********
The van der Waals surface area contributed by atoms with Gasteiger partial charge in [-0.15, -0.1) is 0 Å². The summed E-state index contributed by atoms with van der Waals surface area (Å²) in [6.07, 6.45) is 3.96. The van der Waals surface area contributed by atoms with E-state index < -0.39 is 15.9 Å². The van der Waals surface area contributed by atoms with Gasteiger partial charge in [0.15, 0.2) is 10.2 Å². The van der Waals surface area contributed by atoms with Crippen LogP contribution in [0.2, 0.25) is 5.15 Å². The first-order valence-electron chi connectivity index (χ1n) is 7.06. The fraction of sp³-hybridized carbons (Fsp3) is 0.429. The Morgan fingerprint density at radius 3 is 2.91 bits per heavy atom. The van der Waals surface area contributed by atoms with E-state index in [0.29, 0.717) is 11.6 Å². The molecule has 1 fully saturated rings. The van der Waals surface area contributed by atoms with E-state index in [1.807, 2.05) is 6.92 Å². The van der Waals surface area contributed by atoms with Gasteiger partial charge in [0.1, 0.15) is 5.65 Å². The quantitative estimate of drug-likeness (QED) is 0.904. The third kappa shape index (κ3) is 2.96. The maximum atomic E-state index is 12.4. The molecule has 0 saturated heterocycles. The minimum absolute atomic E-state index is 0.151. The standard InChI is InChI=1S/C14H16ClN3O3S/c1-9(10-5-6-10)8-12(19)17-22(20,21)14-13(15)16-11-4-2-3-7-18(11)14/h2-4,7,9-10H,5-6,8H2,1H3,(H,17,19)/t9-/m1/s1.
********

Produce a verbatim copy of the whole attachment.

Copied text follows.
The van der Waals surface area contributed by atoms with Gasteiger partial charge in [-0.15, -0.1) is 0 Å². The summed E-state index contributed by atoms with van der Waals surface area (Å²) in [6.07, 6.45) is 3.96. The van der Waals surface area contributed by atoms with E-state index < -0.39 is 15.9 Å². The van der Waals surface area contributed by atoms with Gasteiger partial charge in [0.15, 0.2) is 10.2 Å². The van der Waals surface area contributed by atoms with Crippen LogP contribution in [0.2, 0.25) is 5.15 Å². The first-order valence-electron chi connectivity index (χ1n) is 7.06. The fraction of sp³-hybridized carbons (Fsp3) is 0.429. The Morgan fingerprint density at radius 3 is 2.91 bits per heavy atom. The van der Waals surface area contributed by atoms with E-state index in [0.29, 0.717) is 11.6 Å². The molecule has 1 fully saturated rings. The van der Waals surface area contributed by atoms with E-state index in [1.807, 2.05) is 6.92 Å². The van der Waals surface area contributed by atoms with Gasteiger partial charge in [0.1, 0.15) is 5.65 Å². The quantitative estimate of drug-likeness (QED) is 0.904. The third kappa shape index (κ3) is 2.96. The maximum atomic E-state index is 12.4. The molecule has 0 saturated heterocycles. The minimum absolute atomic E-state index is 0.151. The standard InChI is InChI=1S/C14H16ClN3O3S/c1-9(10-5-6-10)8-12(19)17-22(20,21)14-13(15)16-11-4-2-3-7-18(11)14/h2-4,7,9-10H,5-6,8H2,1H3,(H,17,19)/t9-/m1/s1.